In a huge development which will no doubt be celebrated by human rights activists all over the world, the export license of the Italian malware-as-a-service company Hacking Team has just been yanked by the Italian government! This has been a specific goal of human rights organizations like Citizen Lab, HRW and Amnesty International for years, so this is a huge success.
Hacking Team's export authorisation hacked by Italian government
The ministry giveth, and the ministry taketh away
7 Apr 2016
> The Italian government has revoked the blanket export license that allowed Hacking Team to ship its surveillance tools around the world. According to Italian outlet Il Fatto Quotidiano (here in Italian), the license decision applies to the company's Galileo spyware, formerly okayed for export to 46 countries.
> Il Fatto Quotidiano couldn't get the Ministry of of Economic Progress to explain the reason for pulling the company's blanket license, beyond saying it's no longer in the public interest. Countries on the list [of countries to which Hacking Team can no longer export malware services] were Australia, Azerbaijan, Bangladesh, Bahrain, Bolivia, Brazil, Canada, Switzerland, Chile, Colombia, Cyprus, Dominican Republic, Ecuador, Egypt, Etiopia, Guatemala, Honduras, Indonesia, Israel, India, Iraqi Kurdistan, Jordan, Japan, South Korea, Kuwait, Kazakhstan, Lebanon, Morocco, Mongolia, Mexico, Malaysia, Nigeria, Oman, Peru, the Philippines, Paraguay, Qatar, Saudi Arabia, Singapore, South Africa, Thailand, Turkey, United Arab Emirates, the United States of America, Uzbekistan, and Vietnam.
Note that USA appears next to UAE, Uzbekistan, and Vietnam. So FBI Director Comey is certainly keeping some bad company these days.
> Last year's Hacking Team hack revealed the company wanted to work with Boeing to put Galileo on unmanned aerial vehicles to inject spyware into public Wi-Fi networks.
Boeing's subsidiary Insitu makes the Scan Eagle drone, which has been much used by the US Navy for drone strikes in Africa. Ominously, these drones, which have a distinctive swept wing design, have been spotted flying near the research campuses of companies like Microsoft and Google. (Along with known FBI spyplanes; see Buzzfeed.)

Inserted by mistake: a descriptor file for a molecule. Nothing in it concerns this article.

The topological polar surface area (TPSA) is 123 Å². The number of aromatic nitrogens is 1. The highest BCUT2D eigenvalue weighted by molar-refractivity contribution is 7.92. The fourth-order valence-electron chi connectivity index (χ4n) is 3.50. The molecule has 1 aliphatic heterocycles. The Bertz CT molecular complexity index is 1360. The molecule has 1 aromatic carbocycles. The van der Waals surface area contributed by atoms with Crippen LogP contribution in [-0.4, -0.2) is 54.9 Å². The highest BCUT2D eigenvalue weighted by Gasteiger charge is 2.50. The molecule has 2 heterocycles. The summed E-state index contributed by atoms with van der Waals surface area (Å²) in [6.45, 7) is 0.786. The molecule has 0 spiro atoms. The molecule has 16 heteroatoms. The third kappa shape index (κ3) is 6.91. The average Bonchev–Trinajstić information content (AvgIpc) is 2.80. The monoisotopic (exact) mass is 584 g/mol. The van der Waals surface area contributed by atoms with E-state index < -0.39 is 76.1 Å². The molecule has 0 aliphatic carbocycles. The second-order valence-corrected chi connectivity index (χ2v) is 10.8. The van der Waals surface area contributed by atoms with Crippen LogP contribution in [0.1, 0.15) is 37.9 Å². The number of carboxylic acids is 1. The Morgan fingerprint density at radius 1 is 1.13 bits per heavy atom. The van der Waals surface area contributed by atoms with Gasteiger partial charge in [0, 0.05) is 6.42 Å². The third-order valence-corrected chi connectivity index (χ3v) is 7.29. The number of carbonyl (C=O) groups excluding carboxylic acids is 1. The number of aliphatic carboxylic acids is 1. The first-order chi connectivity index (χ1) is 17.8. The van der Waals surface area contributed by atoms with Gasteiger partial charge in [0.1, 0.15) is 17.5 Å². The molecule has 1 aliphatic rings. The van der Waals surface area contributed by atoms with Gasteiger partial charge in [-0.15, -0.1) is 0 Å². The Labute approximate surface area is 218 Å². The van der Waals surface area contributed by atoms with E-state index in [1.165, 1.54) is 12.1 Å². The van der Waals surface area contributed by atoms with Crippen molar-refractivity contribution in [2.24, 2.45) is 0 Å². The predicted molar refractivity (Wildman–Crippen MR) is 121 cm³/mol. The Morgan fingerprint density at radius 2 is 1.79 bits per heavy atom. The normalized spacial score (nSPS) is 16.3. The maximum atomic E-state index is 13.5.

Another Boeing subsidiary makes the DPI boxes used by NSA for its "upstream" dragnet surveillance programs. These are strategically located in the "internet chokepoints", the IX (Internet Exchange) facilities where ISP's hand off data to each other). They are described in James Bamford's third book on NSA.
> [Hacking Team's export] license [now revoked] was only granted in 2015 with an original expiry date of 2018. Galileo can still be sold within the European Union without special license, but other sales will require permission on a country-by-country basis.
It seems notable that it was enabled by the leak last year of a huge trove of internal documents (searchable at wikileaks.org), following a cyberintrusion by unknown actors into HT's rather poorly secured dragnet-surveillance-in-the-cloud network and mail server.
The Italian government stopped just short of saying it recognizes that the hack was in the public interest, but the implication seems perfectly clear.
See a pattern
See a pattern here?
The University of Washington Is Taking the CIA to Court
Seeking Justice for Survivors of a Massacre in El Salvador, the Center for Human Rights Is Suing the Agency Over Withholding Public Records
7 Oct 2015
> On October 5, the University of Washington filed a landmark lawsuit against the CIA, alleging the agency has been improperly withholding information it possesses about the massacre.
> The center filed Freedom of Information Act (FOIA) requests in 2013 seeking information about Perez, who trained at the Inter-American Defense College in Washington, DC, and is reported to have commanded the military detachment involved in the attacks. Newspapers quoted him as saying he had launched a "cleansing" operation in the area. He told Reuters: "I truly believe that the population cannot be neutral. No one can be neutral."
Two Weeks After It Sued the CIA, Data Is Stolen from the University of Washington's Center for Human Rights
21 Oct 2015
> Earlier this month, I wrote about a landmark lawsuit filed by the University of Washington's Center for Human Rights (UWCHR) against the Central Intelligence Agency seeking information about possible war crimes committed in El Salvador during that country's civil war. Over the weekend, someone broke into the office of Angelina Godoy, the center's director.